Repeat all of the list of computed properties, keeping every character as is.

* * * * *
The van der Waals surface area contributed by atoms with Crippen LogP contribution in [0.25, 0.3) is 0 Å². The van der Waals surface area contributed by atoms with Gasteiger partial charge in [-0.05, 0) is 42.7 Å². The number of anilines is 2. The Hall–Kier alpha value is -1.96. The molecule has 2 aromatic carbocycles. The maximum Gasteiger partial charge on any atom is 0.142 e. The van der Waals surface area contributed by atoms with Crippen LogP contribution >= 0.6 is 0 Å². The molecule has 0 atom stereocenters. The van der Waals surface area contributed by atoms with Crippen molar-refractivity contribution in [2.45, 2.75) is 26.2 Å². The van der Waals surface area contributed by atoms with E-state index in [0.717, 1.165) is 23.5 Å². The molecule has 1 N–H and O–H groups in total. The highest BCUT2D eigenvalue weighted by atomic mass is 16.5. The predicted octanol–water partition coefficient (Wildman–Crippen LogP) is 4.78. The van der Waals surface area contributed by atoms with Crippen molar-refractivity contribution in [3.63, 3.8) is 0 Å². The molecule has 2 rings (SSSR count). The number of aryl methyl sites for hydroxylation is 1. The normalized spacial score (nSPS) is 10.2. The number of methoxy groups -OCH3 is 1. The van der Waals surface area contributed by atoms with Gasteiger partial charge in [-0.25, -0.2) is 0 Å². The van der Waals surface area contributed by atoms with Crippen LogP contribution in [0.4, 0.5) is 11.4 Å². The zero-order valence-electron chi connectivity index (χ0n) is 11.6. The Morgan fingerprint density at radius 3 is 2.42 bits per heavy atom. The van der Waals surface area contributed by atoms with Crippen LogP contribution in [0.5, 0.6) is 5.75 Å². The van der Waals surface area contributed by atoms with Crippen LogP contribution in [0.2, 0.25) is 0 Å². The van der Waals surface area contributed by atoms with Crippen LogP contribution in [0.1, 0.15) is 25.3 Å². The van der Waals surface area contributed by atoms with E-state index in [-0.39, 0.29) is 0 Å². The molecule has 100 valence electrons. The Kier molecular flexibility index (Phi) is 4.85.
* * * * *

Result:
The van der Waals surface area contributed by atoms with Crippen LogP contribution in [0.25, 0.3) is 0 Å². The van der Waals surface area contributed by atoms with Gasteiger partial charge in [-0.05, 0) is 42.7 Å². The number of anilines is 2. The Hall–Kier alpha value is -1.96. The molecule has 2 aromatic carbocycles. The maximum Gasteiger partial charge on any atom is 0.142 e. The van der Waals surface area contributed by atoms with Crippen LogP contribution >= 0.6 is 0 Å². The molecule has 0 atom stereocenters. The van der Waals surface area contributed by atoms with Crippen molar-refractivity contribution in [2.45, 2.75) is 26.2 Å². The van der Waals surface area contributed by atoms with E-state index in [0.717, 1.165) is 23.5 Å². The molecule has 1 N–H and O–H groups in total. The highest BCUT2D eigenvalue weighted by atomic mass is 16.5. The predicted octanol–water partition coefficient (Wildman–Crippen LogP) is 4.78. The van der Waals surface area contributed by atoms with Crippen molar-refractivity contribution in [3.63, 3.8) is 0 Å². The molecule has 2 rings (SSSR count). The number of aryl methyl sites for hydroxylation is 1. The normalized spacial score (nSPS) is 10.2. The number of methoxy groups -OCH3 is 1. The van der Waals surface area contributed by atoms with Gasteiger partial charge in [-0.25, -0.2) is 0 Å². The van der Waals surface area contributed by atoms with Crippen LogP contribution in [0.4, 0.5) is 11.4 Å². The zero-order valence-electron chi connectivity index (χ0n) is 11.6. The Morgan fingerprint density at radius 3 is 2.42 bits per heavy atom. The van der Waals surface area contributed by atoms with Crippen LogP contribution in [0.5, 0.6) is 5.75 Å². The van der Waals surface area contributed by atoms with Crippen LogP contribution in [0.2, 0.25) is 0 Å². The van der Waals surface area contributed by atoms with Crippen LogP contribution in [0.1, 0.15) is 25.3 Å². The van der Waals surface area contributed by atoms with E-state index in [-0.39, 0.29) is 0 Å². The molecule has 100 valence electrons. The Kier molecular flexibility index (Phi) is 4.85.